• Southern Miss improved to 14-2 with a two-point win over East Carolina. Interestingly, the Golden Eagles never trailed.
  • Delaware’s Jamelle Hagins totaled 21 points and 18 boards in a one-point win over Hofstra.

On tap: It’s not as loaded as Wednesday, but there’s plenty of action. The game of the night is in the Big Ten, as Michigan heads to Indiana. Pittsburgh looks to get back on the right track at DePaul, while Arizona trips to UCLA. Stanford also faces Oregon, while California and Oregon State do battle.

Photo: US Presswire

Posted on: January 2, 2012 12:26 pm
 

Podcast: College hoops road trip!

By Matt Norlander

The cross-country American road trip. A staple of how our nation's citizens and families find unfamiliar ways to bond -- and loathe. Rob Dauster and Troy Machir, the fellas who run Ballin' is a Habit, will embark on a three-week gallivant from D.C. to Indiana to Missouri to Wisconsin to Kansas to Utah and about six other states as well.

It's the BIAH Road Trip, and good God am I jealous. Rob and Troy will traverse across the country and catch more than a dozen games in January. Historic buildings and tiny gyms. It's going to be epic -- how could it not? And so I brought them on the podcast in advance of their departure later this week.

Help the guys out and donate them a few dollars. To track their travels in real-time, follow Rob and Troy on Twitter. Let's get to the podcast.

Mapping it out:
  • From the beginning: All the teams, states, arenas and details of the trip. I'd break down individual conversations, but hearing them go through this trip is great. They're prepared ... but not totally.
  • 13:50: The venue they're most looking forward to seeing.
  • 20:18: Getting to hoops talk. Primarily, Indiana.
  • 22:39: Ironic that the "let's talk about Indiana more" has led to further shadowing of two-loss Michigan State. Classic Izzo.
  • 24:42: Who's that over there? ... Ah! It's No. 4 Duke. Sneaky little kids.
  • 26:30: I ask Rob which team he thinks has been the most overshadowed, and you can hear him typing on his laptop to prepare a response. Hahaha.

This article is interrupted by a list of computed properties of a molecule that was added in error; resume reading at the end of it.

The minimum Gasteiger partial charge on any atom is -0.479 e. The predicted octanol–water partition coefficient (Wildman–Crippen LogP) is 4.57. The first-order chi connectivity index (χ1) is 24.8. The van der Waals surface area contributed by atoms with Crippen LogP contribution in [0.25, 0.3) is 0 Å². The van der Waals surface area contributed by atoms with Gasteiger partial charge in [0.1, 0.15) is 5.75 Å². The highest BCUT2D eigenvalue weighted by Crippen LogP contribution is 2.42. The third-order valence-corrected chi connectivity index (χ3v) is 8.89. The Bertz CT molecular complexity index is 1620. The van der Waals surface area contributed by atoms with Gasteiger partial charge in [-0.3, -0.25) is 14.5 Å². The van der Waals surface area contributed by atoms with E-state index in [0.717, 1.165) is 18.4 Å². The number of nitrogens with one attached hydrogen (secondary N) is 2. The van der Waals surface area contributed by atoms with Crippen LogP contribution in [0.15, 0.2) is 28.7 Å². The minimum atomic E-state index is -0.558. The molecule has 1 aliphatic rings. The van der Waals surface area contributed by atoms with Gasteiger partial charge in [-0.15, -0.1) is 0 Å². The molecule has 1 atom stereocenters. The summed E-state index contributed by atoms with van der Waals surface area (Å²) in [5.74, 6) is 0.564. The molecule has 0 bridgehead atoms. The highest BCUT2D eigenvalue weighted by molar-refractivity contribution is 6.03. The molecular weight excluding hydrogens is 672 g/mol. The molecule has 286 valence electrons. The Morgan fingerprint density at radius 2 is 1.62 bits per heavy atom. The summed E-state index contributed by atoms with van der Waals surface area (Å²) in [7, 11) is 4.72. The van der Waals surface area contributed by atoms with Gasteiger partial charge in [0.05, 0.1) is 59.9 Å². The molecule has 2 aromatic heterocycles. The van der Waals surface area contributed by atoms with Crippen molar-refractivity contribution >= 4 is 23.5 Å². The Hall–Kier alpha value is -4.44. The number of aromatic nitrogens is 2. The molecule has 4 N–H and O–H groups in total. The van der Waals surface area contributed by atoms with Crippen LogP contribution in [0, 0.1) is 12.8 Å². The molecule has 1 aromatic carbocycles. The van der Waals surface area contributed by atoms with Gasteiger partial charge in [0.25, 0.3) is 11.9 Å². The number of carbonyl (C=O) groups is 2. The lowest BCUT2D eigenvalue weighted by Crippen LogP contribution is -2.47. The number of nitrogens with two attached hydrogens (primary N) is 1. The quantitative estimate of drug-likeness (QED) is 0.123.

• 29:35: Podcast gets closed up with a few lingering storylines and how these two will entertain themselves by spending days upon days in a car. They're going to get very familiar with each other.

You can listen to the CBSSports.com College Basketball Podcast every Monday, Wednesday and Friday. The podcasts are posted here and simultaneously through iTunes (link below). Each Wednesday CBSSports.com national writers Jeff Goodman and Gary Parrish hop on to banter and bicker. Mondays and Fridays are reserved for the most prominent voices in and around the game. Here's the iTunes subcription link. We also have an RSS feed for you to track. I don't believe they are making Zunes anymore, but nonetheless, I've been instructed to link you on how to listen via that device, too.


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Posted on: December 28, 2011 12:46 pm
 

Podcast: Doug McDermott vs. Barnes debate begins

By Matt Norlander

It's that soft spot between Christmas and New Year's, but lots of good basketball is about to get going thanks to conference play starting in earnest. Goodman, Parrish and I have our weekly Wednesday podcast here to discuss: Jordan Taylor's somehow underrated play this year; Creighton's Doug McDermott is about to explode on the national college hoops landscape; Rick Pitino can't be trusted; and this week is so huge for Louisville. The next three games, really: Wednesday vs. Georgetown; Saturday at Kentucky; Jan. 3 against St. John's.
 
We mix in some other things, too, particularly at the beginning, when I learn Parrish was once a pizza delivery boy.

Menu:
  • From the beginning: Some weekend wrap-up/catchup chatter. Sometimes this is the best parts of the podcast. It wanders into talking about Seth Greenberg, because of course.
  • 9:00: As for the here and now, it starts with Jordan Taylor, who Goodman saw in person last night. He's not having a down year, you know.
  • 16:29: Now we get to Doug McDermott, who's having an insane year, a First Team All America-level year so far. We've been on McDermott since the summer, but it feels like the coming weeks will finally bring widespread pub and love to a player who's doing much better so far this season than a guy named Jimmer last season.
  • 20:50: This conversation/debate could gain traction if McDermott continues to play so well, but we touch on Harrison Barnes vs. McDermott as college players (the two were high school teammates).
  • 24:09: Why we do not believe Rick Pitino.
  • 27:56: Podcast comes to a close with a nine-minute discussion on the next three games for U of L: Georgetown, Kentucky, St. John's (yes, St. John's). I think it's the most critical non-postseason three-game stretch the Cards have this season.